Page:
Blog   |   Indonesia, Internet, Security, USA

Increased risks for filmmakers and sources in documentaries' Golden Age

A scene from Joshua Oppenheimer's documentary 'The Look of Silence.' (Courtesy of Drafthouse Films and Participant Media)

Joshua Oppenheimer travelled to New York for today's premiere of his documentary "The Look of Silence," but one place he won't travel is Indonesia, where he says his work on this and an earlier film puts him at risk. Earlier this week, Laura Poitras, the Academy Award-winning director of the documentary CITIZENFOUR, filed a lawsuit against the U.S. government seeking information related to border interrogations to which she was subjected between 2006 and 2012. These two cases represent the increased and varied risks facing filmmakers and their sources in what many critics have dubbed the Golden Age of documentary film.

July 17, 2015 1:27 PM ET

Blog   |   Internet, Security

Hacking Team leak underscores complexity of regulating software

Among the 400 gigabytes of internal documents belonging to surveillance firm Hacking Team that were released online this week are details of the company's dealings with some of the most oppressive governments in the world. The revelations, which have generated alarm among privacy, security, and human rights advocates, have also fueled debate around the esoteric but important topic of government controls on the export of powerful software that can secretly infiltrate and seize control of targeted computers.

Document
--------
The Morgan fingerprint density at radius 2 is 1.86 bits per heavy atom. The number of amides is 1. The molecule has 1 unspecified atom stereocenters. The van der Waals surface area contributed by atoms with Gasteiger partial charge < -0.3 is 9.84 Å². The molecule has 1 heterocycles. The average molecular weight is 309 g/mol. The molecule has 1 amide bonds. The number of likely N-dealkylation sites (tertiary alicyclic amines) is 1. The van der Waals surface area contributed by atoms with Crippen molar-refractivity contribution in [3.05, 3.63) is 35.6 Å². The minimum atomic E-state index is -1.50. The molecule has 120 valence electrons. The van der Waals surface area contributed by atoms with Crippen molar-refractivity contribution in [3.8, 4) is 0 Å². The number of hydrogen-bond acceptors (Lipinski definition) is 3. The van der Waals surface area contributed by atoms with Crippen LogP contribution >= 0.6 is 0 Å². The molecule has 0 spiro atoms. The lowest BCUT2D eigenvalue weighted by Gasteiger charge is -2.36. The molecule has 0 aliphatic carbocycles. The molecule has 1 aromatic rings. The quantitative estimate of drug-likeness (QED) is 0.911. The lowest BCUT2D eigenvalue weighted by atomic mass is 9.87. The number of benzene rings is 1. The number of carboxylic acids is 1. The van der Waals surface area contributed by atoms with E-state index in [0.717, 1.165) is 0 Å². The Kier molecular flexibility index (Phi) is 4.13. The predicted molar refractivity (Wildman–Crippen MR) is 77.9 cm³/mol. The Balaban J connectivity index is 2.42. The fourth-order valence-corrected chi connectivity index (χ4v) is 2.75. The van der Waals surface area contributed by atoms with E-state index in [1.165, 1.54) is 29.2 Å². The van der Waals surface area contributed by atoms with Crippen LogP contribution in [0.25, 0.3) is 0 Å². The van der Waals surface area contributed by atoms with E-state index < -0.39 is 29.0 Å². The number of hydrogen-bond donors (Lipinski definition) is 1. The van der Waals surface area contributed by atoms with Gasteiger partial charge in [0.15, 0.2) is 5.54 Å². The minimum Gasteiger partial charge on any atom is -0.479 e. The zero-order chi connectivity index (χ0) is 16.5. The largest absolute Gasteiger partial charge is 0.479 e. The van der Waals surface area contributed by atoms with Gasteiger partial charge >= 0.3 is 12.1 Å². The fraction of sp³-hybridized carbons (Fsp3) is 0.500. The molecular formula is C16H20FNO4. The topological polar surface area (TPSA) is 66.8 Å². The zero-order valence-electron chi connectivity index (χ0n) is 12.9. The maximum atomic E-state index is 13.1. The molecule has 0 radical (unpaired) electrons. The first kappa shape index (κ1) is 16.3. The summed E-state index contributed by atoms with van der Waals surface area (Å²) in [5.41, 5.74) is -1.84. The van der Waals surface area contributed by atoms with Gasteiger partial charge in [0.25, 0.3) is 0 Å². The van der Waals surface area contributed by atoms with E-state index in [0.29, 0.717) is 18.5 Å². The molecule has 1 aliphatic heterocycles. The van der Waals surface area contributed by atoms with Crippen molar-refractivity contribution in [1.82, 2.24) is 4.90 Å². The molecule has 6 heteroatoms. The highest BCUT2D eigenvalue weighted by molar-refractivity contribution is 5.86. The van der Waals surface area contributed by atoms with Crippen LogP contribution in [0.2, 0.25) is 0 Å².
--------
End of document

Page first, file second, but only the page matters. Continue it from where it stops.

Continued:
Blog   |   CPJ, Internet, Security

Securing the newsroom: CPJ, journalists, and technologists commit

Jacob Weisberg, chairman of The Slate Group and a member of CPJ's board, left, speaks with BuzzFeed's Miriam Elder, center, and Global Voices' Sahar Habib Ghazi, right, about securing the newsroom. (CPJ/Geoffrey King)

It's second nature now for reporters rushing to a dangerous assignment to grab a helmet and vest. Physical security whether covering conflict or quakes is readily understood, if not always adequately implemented.

June 25, 2015 6:06 PM ET


Blog   |   Internet, Security

UN report promotes encryption as fundamental and protected right

A meeting of the UN Human Rights Council in Geneva. Special Rapporteur on freedom of opinion and expression David Kaye is due to present his report on encryption there on June 17. (Reuters/Denis Balibouse)

On Wednesday, Special Rapporteur on freedom of opinion and expression David Kaye will present his report on international legal protection for encryption and anonymity to the United Nations Human Rights Council. The report is an important contribution to the security conversation at a time when some Western leaders are calling for ill-informed and impossible loopholes in technology--a trend that facilitates surveillance and tends to enable states that openly seek to repress journalists.